Most computer and mobile device users have heard numerous warnings about avoiding viruses on their computer. While the word “virus” carries all kinds of ominous emotional imagery, the truth is a computer virus isn’t all that exotic. It certainly doesn’t deserve the kind of hyperbolic reputation it has accumulated over the last thirty years.
The key to understanding any security threat is to first define what it is, and then use that information to determine the actual threat to your computer, data and personal safety. Determining exactly what a thing is should be the first step in any investigation, and it is no different when you are confronting security threats to your computer.
Why call it a “Virus?”
Simply put, a virus is an application that runs on your computer or mobile device without authorization. With few exceptions, viruses are designed to do things that are annoying or destructive. The most potent versions can cause all kinds of havoc, especially if they get loose on an improperly secured network.
The reason these unauthorized applications are called viruses is because they perform actions on their own that are very similar to their biological namesakes.
This is the first reason you need to install anti-virus software. Many viruses can duplicate themselves and spread from computer to computer on their own. Once they have “infected” a computer, they will perform whatever function they are designed to carry out, likely without the user’s knowledge.
What Do Viruses Do?
Once presented with the full range of things a virus can do, the second reason to install anti-virus software becomes clear. Early viruses did little besides replicate themselves. Some wrote their own code to computer floppy disks and CD-ROM discs so when the media was used in another computer, the virus could spread. Some viruses open ports through a computer network to admit malicious software or to communicate with a remote machine and request instructions.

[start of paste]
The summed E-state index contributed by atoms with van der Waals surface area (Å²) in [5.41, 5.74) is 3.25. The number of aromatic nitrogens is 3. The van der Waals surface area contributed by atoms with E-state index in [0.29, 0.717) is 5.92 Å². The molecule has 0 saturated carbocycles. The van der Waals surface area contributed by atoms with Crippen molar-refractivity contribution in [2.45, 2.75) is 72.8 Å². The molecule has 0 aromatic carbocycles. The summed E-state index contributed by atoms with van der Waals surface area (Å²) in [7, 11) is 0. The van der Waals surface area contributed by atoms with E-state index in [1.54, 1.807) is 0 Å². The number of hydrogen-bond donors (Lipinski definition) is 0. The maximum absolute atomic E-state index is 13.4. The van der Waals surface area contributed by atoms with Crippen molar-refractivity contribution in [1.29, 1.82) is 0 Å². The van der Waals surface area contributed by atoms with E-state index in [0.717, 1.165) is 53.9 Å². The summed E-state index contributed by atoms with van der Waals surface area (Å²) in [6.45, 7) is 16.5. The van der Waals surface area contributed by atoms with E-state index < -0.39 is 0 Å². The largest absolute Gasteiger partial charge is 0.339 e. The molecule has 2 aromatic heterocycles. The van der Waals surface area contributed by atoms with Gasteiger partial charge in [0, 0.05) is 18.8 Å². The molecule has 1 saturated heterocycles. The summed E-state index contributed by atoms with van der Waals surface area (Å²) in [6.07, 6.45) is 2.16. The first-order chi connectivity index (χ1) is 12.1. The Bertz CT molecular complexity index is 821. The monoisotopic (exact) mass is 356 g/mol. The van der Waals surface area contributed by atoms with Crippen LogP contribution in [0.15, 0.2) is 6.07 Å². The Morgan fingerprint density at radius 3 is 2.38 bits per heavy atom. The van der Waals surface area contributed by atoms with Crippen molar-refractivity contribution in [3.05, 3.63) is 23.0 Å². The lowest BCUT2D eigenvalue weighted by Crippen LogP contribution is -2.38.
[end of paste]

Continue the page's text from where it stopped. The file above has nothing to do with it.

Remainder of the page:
More sophisticated viruses can install keyloggers to detect what a user is typing and then to transmit that information to a remote machine. This is one of the key methods for an attacker to discover passwords, account numbers and so on. It is also one of the more popular kinds of viruses transmitted by email.
While this all sounds like nothing but bad news, the fact is defending a computer against viruses is a relatively simple task. It requires a little study and a little effort and common sense.
The most successful viruses find their way on to many computers, which makes them much easier to study and identify. Once a virus is identified, it can be detected using a simple data comparison. This is much like a genetic test to identify a biological virus. This is the key function performed by anti-virus applications.
Each has a database of known viruses. The application routinely scans the hard drive and RAM of the machine it is protecting, comparing the data it finds to its database. If it finds a virus, it can notify the user and “quarantine” the virus data so it can’t further damage the user’s data.
The third reason to install next generation antivirus is simple. There is no way you can address all these security threats on your own. If your computer is connected to others through any kind of a network, even if your network is only internal, you need to take advanced protective measures.